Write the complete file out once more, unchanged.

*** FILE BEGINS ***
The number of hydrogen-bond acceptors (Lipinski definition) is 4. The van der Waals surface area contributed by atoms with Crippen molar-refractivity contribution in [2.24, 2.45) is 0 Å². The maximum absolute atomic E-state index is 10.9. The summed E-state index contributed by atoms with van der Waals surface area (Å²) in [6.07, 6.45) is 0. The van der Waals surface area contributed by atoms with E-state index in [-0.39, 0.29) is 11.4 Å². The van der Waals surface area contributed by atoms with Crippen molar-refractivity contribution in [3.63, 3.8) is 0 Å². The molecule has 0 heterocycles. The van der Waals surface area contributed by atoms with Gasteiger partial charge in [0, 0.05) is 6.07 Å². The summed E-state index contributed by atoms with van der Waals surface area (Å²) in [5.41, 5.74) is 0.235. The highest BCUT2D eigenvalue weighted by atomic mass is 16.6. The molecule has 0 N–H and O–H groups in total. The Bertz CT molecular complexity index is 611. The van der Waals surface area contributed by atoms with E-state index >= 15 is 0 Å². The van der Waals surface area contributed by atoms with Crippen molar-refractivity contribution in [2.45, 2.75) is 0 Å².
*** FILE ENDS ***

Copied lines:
The number of hydrogen-bond acceptors (Lipinski definition) is 4. The van der Waals surface area contributed by atoms with Crippen molar-refractivity contribution in [2.24, 2.45) is 0 Å². The maximum absolute atomic E-state index is 10.9. The summed E-state index contributed by atoms with van der Waals surface area (Å²) in [6.07, 6.45) is 0. The van der Waals surface area contributed by atoms with E-state index in [-0.39, 0.29) is 11.4 Å². The van der Waals surface area contributed by atoms with Crippen molar-refractivity contribution in [3.63, 3.8) is 0 Å². The molecule has 0 heterocycles. The van der Waals surface area contributed by atoms with Gasteiger partial charge in [0, 0.05) is 6.07 Å². The summed E-state index contributed by atoms with van der Waals surface area (Å²) in [5.41, 5.74) is 0.235. The highest BCUT2D eigenvalue weighted by atomic mass is 16.6. The molecule has 0 N–H and O–H groups in total. The Bertz CT molecular complexity index is 611. The van der Waals surface area contributed by atoms with E-state index >= 15 is 0 Å². The van der Waals surface area contributed by atoms with Crippen molar-refractivity contribution in [2.45, 2.75) is 0 Å².